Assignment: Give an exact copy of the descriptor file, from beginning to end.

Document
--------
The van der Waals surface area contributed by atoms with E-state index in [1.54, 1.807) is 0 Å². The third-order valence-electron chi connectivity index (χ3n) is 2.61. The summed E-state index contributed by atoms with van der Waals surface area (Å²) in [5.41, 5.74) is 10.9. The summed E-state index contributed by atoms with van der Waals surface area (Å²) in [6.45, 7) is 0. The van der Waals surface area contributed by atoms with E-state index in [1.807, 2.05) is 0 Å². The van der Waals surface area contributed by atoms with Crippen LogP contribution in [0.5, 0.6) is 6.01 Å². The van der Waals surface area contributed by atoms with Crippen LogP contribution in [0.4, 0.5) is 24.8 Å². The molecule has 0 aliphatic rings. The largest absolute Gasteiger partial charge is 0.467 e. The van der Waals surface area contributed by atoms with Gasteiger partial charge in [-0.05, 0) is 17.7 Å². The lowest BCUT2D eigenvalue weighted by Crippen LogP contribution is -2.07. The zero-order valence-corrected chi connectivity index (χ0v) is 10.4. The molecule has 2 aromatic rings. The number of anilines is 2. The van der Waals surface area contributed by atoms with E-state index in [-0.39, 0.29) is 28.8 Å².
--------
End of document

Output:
The van der Waals surface area contributed by atoms with E-state index in [1.54, 1.807) is 0 Å². The third-order valence-electron chi connectivity index (χ3n) is 2.61. The summed E-state index contributed by atoms with van der Waals surface area (Å²) in [5.41, 5.74) is 10.9. The summed E-state index contributed by atoms with van der Waals surface area (Å²) in [6.45, 7) is 0. The van der Waals surface area contributed by atoms with E-state index in [1.807, 2.05) is 0 Å². The van der Waals surface area contributed by atoms with Crippen LogP contribution in [0.5, 0.6) is 6.01 Å². The van der Waals surface area contributed by atoms with Crippen LogP contribution in [0.4, 0.5) is 24.8 Å². The molecule has 0 aliphatic rings. The largest absolute Gasteiger partial charge is 0.467 e. The van der Waals surface area contributed by atoms with Gasteiger partial charge in [-0.05, 0) is 17.7 Å². The lowest BCUT2D eigenvalue weighted by Crippen LogP contribution is -2.07. The zero-order valence-corrected chi connectivity index (χ0v) is 10.4. The molecule has 2 aromatic rings. The number of anilines is 2. The van der Waals surface area contributed by atoms with E-state index in [-0.39, 0.29) is 28.8 Å².